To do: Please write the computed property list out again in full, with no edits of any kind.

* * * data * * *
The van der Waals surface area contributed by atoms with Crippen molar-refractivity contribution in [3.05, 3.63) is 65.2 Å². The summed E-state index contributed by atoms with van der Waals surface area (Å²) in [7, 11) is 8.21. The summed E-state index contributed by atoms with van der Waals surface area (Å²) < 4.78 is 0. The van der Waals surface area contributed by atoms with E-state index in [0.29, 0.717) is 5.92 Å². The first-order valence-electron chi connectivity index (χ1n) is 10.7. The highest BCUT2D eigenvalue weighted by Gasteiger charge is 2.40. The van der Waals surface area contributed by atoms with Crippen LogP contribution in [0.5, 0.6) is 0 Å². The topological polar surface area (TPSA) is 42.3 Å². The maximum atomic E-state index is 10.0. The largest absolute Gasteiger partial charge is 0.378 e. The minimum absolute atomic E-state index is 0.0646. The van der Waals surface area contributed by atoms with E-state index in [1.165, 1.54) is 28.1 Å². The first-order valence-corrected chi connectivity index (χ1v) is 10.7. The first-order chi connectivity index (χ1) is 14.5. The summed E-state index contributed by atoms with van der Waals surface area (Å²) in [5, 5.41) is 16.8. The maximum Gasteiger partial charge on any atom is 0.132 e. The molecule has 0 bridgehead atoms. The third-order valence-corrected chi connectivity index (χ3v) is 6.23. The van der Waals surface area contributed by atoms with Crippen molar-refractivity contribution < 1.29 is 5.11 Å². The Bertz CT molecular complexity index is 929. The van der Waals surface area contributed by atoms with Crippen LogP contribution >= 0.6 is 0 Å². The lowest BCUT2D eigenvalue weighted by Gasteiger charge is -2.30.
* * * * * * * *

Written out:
The van der Waals surface area contributed by atoms with Crippen molar-refractivity contribution in [3.05, 3.63) is 65.2 Å². The summed E-state index contributed by atoms with van der Waals surface area (Å²) in [7, 11) is 8.21. The summed E-state index contributed by atoms with van der Waals surface area (Å²) < 4.78 is 0. The van der Waals surface area contributed by atoms with E-state index in [0.29, 0.717) is 5.92 Å². The first-order valence-electron chi connectivity index (χ1n) is 10.7. The highest BCUT2D eigenvalue weighted by Gasteiger charge is 2.40. The van der Waals surface area contributed by atoms with Crippen LogP contribution in [0.5, 0.6) is 0 Å². The topological polar surface area (TPSA) is 42.3 Å². The maximum atomic E-state index is 10.0. The largest absolute Gasteiger partial charge is 0.378 e. The minimum absolute atomic E-state index is 0.0646. The van der Waals surface area contributed by atoms with E-state index in [1.165, 1.54) is 28.1 Å². The first-order valence-corrected chi connectivity index (χ1v) is 10.7. The first-order chi connectivity index (χ1) is 14.5. The summed E-state index contributed by atoms with van der Waals surface area (Å²) in [5, 5.41) is 16.8. The maximum Gasteiger partial charge on any atom is 0.132 e. The molecule has 0 bridgehead atoms. The third-order valence-corrected chi connectivity index (χ3v) is 6.23. The van der Waals surface area contributed by atoms with Crippen molar-refractivity contribution < 1.29 is 5.11 Å². The Bertz CT molecular complexity index is 929. The van der Waals surface area contributed by atoms with Crippen LogP contribution >= 0.6 is 0 Å². The lowest BCUT2D eigenvalue weighted by Gasteiger charge is -2.30.